This week at Rice, as part of our ongoing Digital History Masterclass, we did a Google Hangout with Cameron Blevins, Jeri Wieringa, and Annie Swofford, to discuss some of the limits and possibilities of doing digital humanities work as a graduate student, and where we see digital humanities going in the future. Unfortunately, I wasn’t able to make it to class or check in to the hangout because I was attending my grandmother’s surprise 90th birthday party/family reunion (I swear to god that’s a real excuse), but Caleb thankfully has made the video of the hangout available here.

The conversation as a whole was really interesting, and it’s always nice to get perspectives from different people, and especially fellow graduate students. I thought the discussion of the future of publishing was particularly interesting. This has come up in previous classes, but I continue to be intrigued by the idea of a “digital dissertation,” and when/if/how such a project would gain the same type of acceptance (if that’s the right word) as a traditional dissertation. The project also made me think about the ways traditional presses could move into promoting these types of projects. It seems to me that if a project was hosted on the website of a university press, it would have a bit more cred than just hosting a digital project on my personal website.

I have also been thinking about the ways that adding a digital component to a traditional piece of scholarship can broaden the exposure it gets, particularly in the undergraduate classroom. For example, I would say that I would be far more likely to assign Emma Rothschild’s The Inner Life of Empire now that the Harvard Digital History Lab has created this fantastic digital project that can accompany it. Finding a way to pare down my dissertation or first book into a relatively accessible web project like this seems like a fantastic idea. Making something like that available for free I think increases the likelihood people will read and become interested in your work.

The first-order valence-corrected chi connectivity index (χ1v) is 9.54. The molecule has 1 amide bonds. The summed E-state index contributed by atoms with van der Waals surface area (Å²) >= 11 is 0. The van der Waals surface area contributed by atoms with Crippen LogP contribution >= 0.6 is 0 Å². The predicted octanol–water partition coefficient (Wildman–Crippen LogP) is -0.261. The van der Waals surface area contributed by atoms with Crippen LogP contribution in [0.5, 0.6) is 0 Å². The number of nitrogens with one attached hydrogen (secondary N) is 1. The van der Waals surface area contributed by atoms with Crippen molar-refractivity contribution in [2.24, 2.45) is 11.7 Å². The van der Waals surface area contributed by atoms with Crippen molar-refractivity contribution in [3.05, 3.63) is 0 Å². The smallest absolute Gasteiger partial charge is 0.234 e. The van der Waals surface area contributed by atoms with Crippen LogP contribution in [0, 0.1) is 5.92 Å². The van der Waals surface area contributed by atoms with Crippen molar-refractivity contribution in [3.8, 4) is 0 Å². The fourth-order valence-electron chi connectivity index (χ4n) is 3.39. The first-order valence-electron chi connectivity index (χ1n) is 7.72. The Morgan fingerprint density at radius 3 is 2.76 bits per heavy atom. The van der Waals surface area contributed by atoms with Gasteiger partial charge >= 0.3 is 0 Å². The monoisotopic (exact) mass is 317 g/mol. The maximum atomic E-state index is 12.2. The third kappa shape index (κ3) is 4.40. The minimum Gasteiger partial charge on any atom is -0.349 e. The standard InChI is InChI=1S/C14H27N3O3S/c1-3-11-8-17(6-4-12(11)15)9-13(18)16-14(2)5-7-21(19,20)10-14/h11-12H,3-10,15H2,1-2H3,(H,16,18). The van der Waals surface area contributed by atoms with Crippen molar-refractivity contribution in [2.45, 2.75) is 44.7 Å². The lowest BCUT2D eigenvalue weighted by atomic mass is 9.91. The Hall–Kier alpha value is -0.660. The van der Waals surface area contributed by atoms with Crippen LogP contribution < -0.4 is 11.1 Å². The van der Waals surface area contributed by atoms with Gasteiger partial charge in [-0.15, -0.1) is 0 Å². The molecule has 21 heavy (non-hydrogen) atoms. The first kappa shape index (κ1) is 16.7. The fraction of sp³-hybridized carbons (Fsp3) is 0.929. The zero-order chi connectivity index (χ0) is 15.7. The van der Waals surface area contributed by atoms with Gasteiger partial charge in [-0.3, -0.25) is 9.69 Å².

I also thought it was interesting, and pretty clear, the ways that greater institutional support for digital humanities makes a huge difference. All three of these students have resources available to them that are not available, or at least not in any centralized way, at Rice, and they all seem to have benefitted from them immensely. Outside of this class and twitter, it has been tough for me to remain as engaged with digital methods as I’d like to be, which of course is a problem with self-motivation. One of the great things about digital humanities though is the way it is collaborative in a way that more traditional humanities scholarship rarely is. In disciplines outside the humanities, co-authorship and collaboration is the norm, and hopefully digital humanities is a way of getting scholars to work together more often, both for traditional and non-traditional projects.

Hearing about the exciting projects that people are engaged in and the opportunities it opens for them has once again re-energized me, so hopefully that will bring me back to my blog more often, as I continue thinking about how DH can/will impact my own scholarship. But no promises.